The operating power of spider 11 duringits rotation about shaft 11, is derived from a splral spring 27, one end of which is fastened to the housing cup 28 and the other end to a ratchet wheel 29. The cup 28 and ratchet 29 are both arranged upon the common shaft 11 so as to be capable of rotation relative thereto, and are held in proper vertical position by collars 30 and 31, each of which are secured to shaft 11 by set screws. The collar 30 has a semi-circular notch in the side thereof adapted to receive the curved end 32 of a spring 33, Fig. 2. Spring 33 is fastened to a post which is secured to the under-side. of ratchet wheel 29. Said spring 33, which resiliently interconnects shaft 11 and ratchet 29 by means of its engagement with the notch in collar 30. is of such force that, by clockwise rotation of the power shaft 11, the ratchet 29, to which such spring is attached, is constrained to participate in a like rotation. thereby winding up the motor spring 27. \Vhcn, how, ever, motor spring 27 becomes properly tension'ed, its resistance against further windof 2G ing is sufficient to overcome'the holding force of spring 33 in the notch of collar 30. and the curved end 32 of such spring 33 now slips out of said notch and rides over the surface of the constantly rotating collar 30. A spring-pressed pawl 16 holds the ratchet wheel 29 from backward rotation.
The housing cup 28 under the influence of motor spring 27, is arranged to rotate spider 1 1 with its movable contact structures during the operation of the switch. To this end, cup 28 is provided with a pair of pins 35 which extend upwardly and enter loosely into holes in lugs 36 carriml-hy each of the arms 12 and 13.: By such an arrangement the spider 11' may be moved vertically with respect to shaft 11 without the pins 35 disengaging lugs 36, whereby said spider is at all times under the rotative influence of the spring-driven cup 28.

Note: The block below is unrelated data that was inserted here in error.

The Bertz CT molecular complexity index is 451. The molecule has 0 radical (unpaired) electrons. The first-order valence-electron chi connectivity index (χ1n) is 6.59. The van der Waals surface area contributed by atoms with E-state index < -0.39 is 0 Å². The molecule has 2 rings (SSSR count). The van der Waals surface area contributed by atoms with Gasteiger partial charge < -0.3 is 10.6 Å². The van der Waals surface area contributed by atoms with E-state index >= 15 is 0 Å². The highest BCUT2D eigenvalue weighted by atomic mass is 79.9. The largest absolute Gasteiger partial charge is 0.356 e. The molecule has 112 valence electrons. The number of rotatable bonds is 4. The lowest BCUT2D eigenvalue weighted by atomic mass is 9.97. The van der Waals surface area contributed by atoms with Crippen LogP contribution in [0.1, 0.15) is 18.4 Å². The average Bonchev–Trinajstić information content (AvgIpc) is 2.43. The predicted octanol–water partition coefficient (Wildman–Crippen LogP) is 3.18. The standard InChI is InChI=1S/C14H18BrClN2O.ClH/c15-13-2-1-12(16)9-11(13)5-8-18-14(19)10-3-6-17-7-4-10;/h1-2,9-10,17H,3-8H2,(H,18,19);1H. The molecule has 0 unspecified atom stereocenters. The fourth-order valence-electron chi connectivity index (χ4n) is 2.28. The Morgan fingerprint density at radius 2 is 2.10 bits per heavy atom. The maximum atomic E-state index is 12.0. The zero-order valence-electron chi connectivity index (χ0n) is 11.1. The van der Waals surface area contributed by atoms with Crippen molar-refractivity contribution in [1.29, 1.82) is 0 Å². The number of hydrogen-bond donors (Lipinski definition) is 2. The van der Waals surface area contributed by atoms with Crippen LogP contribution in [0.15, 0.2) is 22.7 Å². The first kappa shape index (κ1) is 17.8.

A pair of controlling magnets 37 and 38 are provided for each switch and are conveniently mounted upon the supporting late 1 as shown in Fig. 1. These magnets iave a common armature 39 pivoted between brackets such 10. One end of armature 39 is fork-shaped with each of the arms thereof provided with a pin 41. These pins are arranged in a slot 42 of spider llso that said spider is free to rotate independently of armature 39, but is forced to move axially of the shaft 11 upon the arn'iature 39 being tilted about its pivot. The other end of armature 39 is provided with notches 4?, which are engaged by a roller 11 carrie'don the spring -15. In this manner the spring 45 llO serves to resiliently hold the armature 39 in one or the other of its operated positions, with spider 14 and its associated movable contact structures in the corresponding vertical position. I
- The operation of the switch is as follows: The constantl rotating shaft 11 operates, as was herein fore explained, to maintain the motor spring 27 in its normal or tensioned condition. The spring27 being thus tensioned and having its inner end fastened to the ratchet 29, which ratchet is restricted from rotatingby a pawl 46, exerts its force upon the housing cup 28 to which its outer end is fastened, Figs. 1 and2; The cup. 28 being urged by spring 27 to rotate, operates through the medium of pins '35 to apply a force to the spider 14, tending-to rotate the same in a clockwise direction as-viewed in. Fig. 2. Assume that the switch at the termination ofits last eration was left in the position illustrated y the switch shown infull in Fig. 1; that is, with the armature I 39 tilted so as to elevate the spider 14 to .its